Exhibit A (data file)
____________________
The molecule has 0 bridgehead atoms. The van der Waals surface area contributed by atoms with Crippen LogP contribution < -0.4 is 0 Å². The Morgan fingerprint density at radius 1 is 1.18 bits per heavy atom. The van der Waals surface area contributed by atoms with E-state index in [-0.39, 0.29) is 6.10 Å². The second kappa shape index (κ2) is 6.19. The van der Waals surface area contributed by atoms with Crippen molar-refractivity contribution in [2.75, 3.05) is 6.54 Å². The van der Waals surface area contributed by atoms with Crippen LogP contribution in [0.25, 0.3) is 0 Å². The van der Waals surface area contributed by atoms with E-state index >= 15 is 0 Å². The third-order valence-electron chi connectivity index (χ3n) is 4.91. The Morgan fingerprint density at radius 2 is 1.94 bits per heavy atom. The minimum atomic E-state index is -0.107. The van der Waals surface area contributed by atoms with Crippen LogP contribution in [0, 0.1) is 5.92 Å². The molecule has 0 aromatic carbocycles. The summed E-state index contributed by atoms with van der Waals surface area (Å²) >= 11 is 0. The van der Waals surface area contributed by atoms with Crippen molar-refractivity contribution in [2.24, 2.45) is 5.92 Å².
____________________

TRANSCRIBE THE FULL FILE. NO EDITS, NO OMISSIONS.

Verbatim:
The molecule has 0 bridgehead atoms. The van der Waals surface area contributed by atoms with Crippen LogP contribution < -0.4 is 0 Å². The Morgan fingerprint density at radius 1 is 1.18 bits per heavy atom. The van der Waals surface area contributed by atoms with E-state index in [-0.39, 0.29) is 6.10 Å². The second kappa shape index (κ2) is 6.19. The van der Waals surface area contributed by atoms with Crippen molar-refractivity contribution in [2.75, 3.05) is 6.54 Å². The van der Waals surface area contributed by atoms with Crippen LogP contribution in [0.25, 0.3) is 0 Å². The van der Waals surface area contributed by atoms with E-state index >= 15 is 0 Å². The third-order valence-electron chi connectivity index (χ3n) is 4.91. The Morgan fingerprint density at radius 2 is 1.94 bits per heavy atom. The minimum atomic E-state index is -0.107. The van der Waals surface area contributed by atoms with Crippen LogP contribution in [0, 0.1) is 5.92 Å². The molecule has 0 aromatic carbocycles. The summed E-state index contributed by atoms with van der Waals surface area (Å²) >= 11 is 0. The van der Waals surface area contributed by atoms with Crippen molar-refractivity contribution in [2.24, 2.45) is 5.92 Å².